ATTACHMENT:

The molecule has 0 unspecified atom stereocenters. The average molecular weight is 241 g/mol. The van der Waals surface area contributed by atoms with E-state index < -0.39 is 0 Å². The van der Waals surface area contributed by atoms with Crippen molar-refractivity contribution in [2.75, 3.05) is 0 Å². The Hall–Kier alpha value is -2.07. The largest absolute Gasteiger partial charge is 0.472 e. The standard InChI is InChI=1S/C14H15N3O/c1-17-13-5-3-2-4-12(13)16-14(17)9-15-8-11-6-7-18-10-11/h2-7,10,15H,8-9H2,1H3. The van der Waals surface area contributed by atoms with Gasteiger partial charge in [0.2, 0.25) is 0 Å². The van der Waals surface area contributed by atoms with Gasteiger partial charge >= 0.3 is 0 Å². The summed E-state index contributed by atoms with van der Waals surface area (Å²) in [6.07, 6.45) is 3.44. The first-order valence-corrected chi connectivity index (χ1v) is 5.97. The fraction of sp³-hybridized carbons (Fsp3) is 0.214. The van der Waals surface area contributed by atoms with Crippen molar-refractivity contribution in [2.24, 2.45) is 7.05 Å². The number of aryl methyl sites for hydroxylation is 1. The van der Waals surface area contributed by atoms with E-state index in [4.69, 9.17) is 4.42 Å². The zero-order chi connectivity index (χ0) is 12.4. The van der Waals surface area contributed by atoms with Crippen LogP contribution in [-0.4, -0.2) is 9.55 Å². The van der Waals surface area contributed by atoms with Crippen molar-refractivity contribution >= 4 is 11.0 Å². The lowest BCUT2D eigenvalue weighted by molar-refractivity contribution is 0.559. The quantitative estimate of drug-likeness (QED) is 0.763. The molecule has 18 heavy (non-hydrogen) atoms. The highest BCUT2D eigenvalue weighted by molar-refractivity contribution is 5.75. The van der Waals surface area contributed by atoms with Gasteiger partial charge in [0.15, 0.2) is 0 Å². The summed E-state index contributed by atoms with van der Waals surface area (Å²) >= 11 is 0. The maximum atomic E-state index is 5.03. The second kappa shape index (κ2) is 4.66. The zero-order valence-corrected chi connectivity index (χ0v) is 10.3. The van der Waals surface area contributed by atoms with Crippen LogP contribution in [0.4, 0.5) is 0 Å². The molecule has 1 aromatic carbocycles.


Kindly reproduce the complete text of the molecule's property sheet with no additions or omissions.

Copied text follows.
The molecule has 0 unspecified atom stereocenters. The average molecular weight is 241 g/mol. The van der Waals surface area contributed by atoms with E-state index < -0.39 is 0 Å². The van der Waals surface area contributed by atoms with Crippen molar-refractivity contribution in [2.75, 3.05) is 0 Å². The Hall–Kier alpha value is -2.07. The largest absolute Gasteiger partial charge is 0.472 e. The standard InChI is InChI=1S/C14H15N3O/c1-17-13-5-3-2-4-12(13)16-14(17)9-15-8-11-6-7-18-10-11/h2-7,10,15H,8-9H2,1H3. The van der Waals surface area contributed by atoms with Gasteiger partial charge in [0.2, 0.25) is 0 Å². The van der Waals surface area contributed by atoms with Gasteiger partial charge >= 0.3 is 0 Å². The summed E-state index contributed by atoms with van der Waals surface area (Å²) in [6.07, 6.45) is 3.44. The first-order valence-corrected chi connectivity index (χ1v) is 5.97. The fraction of sp³-hybridized carbons (Fsp3) is 0.214. The van der Waals surface area contributed by atoms with Crippen molar-refractivity contribution in [2.24, 2.45) is 7.05 Å². The number of aryl methyl sites for hydroxylation is 1. The van der Waals surface area contributed by atoms with E-state index in [4.69, 9.17) is 4.42 Å². The zero-order chi connectivity index (χ0) is 12.4. The van der Waals surface area contributed by atoms with Crippen LogP contribution in [-0.4, -0.2) is 9.55 Å². The van der Waals surface area contributed by atoms with Crippen molar-refractivity contribution >= 4 is 11.0 Å². The lowest BCUT2D eigenvalue weighted by molar-refractivity contribution is 0.559. The quantitative estimate of drug-likeness (QED) is 0.763. The molecule has 18 heavy (non-hydrogen) atoms. The highest BCUT2D eigenvalue weighted by molar-refractivity contribution is 5.75. The van der Waals surface area contributed by atoms with Gasteiger partial charge in [0.15, 0.2) is 0 Å². The summed E-state index contributed by atoms with van der Waals surface area (Å²) >= 11 is 0. The maximum atomic E-state index is 5.03. The second kappa shape index (κ2) is 4.66. The zero-order valence-corrected chi connectivity index (χ0v) is 10.3. The van der Waals surface area contributed by atoms with Crippen LogP contribution in [0.4, 0.5) is 0 Å². The molecule has 1 aromatic carbocycles.